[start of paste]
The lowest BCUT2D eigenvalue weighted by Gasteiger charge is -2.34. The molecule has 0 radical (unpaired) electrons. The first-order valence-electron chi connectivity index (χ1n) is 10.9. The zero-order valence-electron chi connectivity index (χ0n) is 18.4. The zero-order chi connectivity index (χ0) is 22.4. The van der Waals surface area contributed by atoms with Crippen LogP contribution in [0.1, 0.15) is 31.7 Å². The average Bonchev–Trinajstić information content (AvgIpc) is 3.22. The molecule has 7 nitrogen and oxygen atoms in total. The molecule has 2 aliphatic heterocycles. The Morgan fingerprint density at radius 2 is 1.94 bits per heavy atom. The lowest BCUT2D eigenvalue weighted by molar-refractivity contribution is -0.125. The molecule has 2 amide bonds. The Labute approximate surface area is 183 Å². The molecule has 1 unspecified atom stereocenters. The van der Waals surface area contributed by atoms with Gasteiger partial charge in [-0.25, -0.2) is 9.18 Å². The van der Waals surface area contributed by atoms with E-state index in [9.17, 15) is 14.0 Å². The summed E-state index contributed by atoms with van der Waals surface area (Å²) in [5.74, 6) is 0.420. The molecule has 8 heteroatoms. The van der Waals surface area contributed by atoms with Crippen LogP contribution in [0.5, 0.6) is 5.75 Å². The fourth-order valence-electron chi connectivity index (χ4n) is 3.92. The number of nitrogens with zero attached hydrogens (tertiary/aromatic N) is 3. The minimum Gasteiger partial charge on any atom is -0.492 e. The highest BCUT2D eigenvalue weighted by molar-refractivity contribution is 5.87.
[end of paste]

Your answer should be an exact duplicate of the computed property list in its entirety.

The lowest BCUT2D eigenvalue weighted by Gasteiger charge is -2.34. The molecule has 0 radical (unpaired) electrons. The first-order valence-electron chi connectivity index (χ1n) is 10.9. The zero-order valence-electron chi connectivity index (χ0n) is 18.4. The zero-order chi connectivity index (χ0) is 22.4. The van der Waals surface area contributed by atoms with Crippen LogP contribution in [0.1, 0.15) is 31.7 Å². The average Bonchev–Trinajstić information content (AvgIpc) is 3.22. The molecule has 7 nitrogen and oxygen atoms in total. The molecule has 2 aliphatic heterocycles. The Morgan fingerprint density at radius 2 is 1.94 bits per heavy atom. The lowest BCUT2D eigenvalue weighted by molar-refractivity contribution is -0.125. The molecule has 2 amide bonds. The Labute approximate surface area is 183 Å². The molecule has 1 unspecified atom stereocenters. The van der Waals surface area contributed by atoms with Gasteiger partial charge in [-0.25, -0.2) is 9.18 Å². The van der Waals surface area contributed by atoms with E-state index in [9.17, 15) is 14.0 Å². The summed E-state index contributed by atoms with van der Waals surface area (Å²) in [5.74, 6) is 0.420. The molecule has 8 heteroatoms. The van der Waals surface area contributed by atoms with Crippen LogP contribution in [0.5, 0.6) is 5.75 Å². The fourth-order valence-electron chi connectivity index (χ4n) is 3.92. The number of nitrogens with zero attached hydrogens (tertiary/aromatic N) is 3. The minimum Gasteiger partial charge on any atom is -0.492 e. The highest BCUT2D eigenvalue weighted by molar-refractivity contribution is 5.87.